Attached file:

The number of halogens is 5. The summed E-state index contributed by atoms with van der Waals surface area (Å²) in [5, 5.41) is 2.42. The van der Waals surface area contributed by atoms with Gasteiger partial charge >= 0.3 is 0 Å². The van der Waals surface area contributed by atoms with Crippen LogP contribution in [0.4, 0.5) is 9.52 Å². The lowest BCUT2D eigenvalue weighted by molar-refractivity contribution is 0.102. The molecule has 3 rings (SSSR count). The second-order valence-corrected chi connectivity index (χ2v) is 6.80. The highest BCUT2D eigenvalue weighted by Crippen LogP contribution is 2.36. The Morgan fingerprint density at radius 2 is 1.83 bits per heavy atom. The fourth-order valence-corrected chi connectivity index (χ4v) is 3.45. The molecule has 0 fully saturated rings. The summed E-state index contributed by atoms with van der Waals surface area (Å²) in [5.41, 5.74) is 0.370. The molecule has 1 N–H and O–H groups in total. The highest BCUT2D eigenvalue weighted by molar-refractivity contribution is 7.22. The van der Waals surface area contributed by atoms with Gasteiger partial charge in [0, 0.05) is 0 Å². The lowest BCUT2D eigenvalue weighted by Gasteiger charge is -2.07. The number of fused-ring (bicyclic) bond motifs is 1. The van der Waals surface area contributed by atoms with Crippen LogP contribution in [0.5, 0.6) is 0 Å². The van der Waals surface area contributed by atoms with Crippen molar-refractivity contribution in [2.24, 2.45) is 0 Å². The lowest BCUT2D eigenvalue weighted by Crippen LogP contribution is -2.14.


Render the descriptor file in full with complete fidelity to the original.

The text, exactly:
The number of halogens is 5. The summed E-state index contributed by atoms with van der Waals surface area (Å²) in [5, 5.41) is 2.42. The van der Waals surface area contributed by atoms with Gasteiger partial charge >= 0.3 is 0 Å². The van der Waals surface area contributed by atoms with Crippen LogP contribution in [0.4, 0.5) is 9.52 Å². The lowest BCUT2D eigenvalue weighted by molar-refractivity contribution is 0.102. The molecule has 3 rings (SSSR count). The second-order valence-corrected chi connectivity index (χ2v) is 6.80. The highest BCUT2D eigenvalue weighted by Crippen LogP contribution is 2.36. The Morgan fingerprint density at radius 2 is 1.83 bits per heavy atom. The fourth-order valence-corrected chi connectivity index (χ4v) is 3.45. The molecule has 0 fully saturated rings. The summed E-state index contributed by atoms with van der Waals surface area (Å²) in [5.41, 5.74) is 0.370. The molecule has 1 N–H and O–H groups in total. The highest BCUT2D eigenvalue weighted by molar-refractivity contribution is 7.22. The van der Waals surface area contributed by atoms with Gasteiger partial charge in [0, 0.05) is 0 Å². The lowest BCUT2D eigenvalue weighted by Gasteiger charge is -2.07. The number of fused-ring (bicyclic) bond motifs is 1. The van der Waals surface area contributed by atoms with Crippen LogP contribution in [0.5, 0.6) is 0 Å². The van der Waals surface area contributed by atoms with Crippen molar-refractivity contribution in [2.24, 2.45) is 0 Å². The lowest BCUT2D eigenvalue weighted by Crippen LogP contribution is -2.14.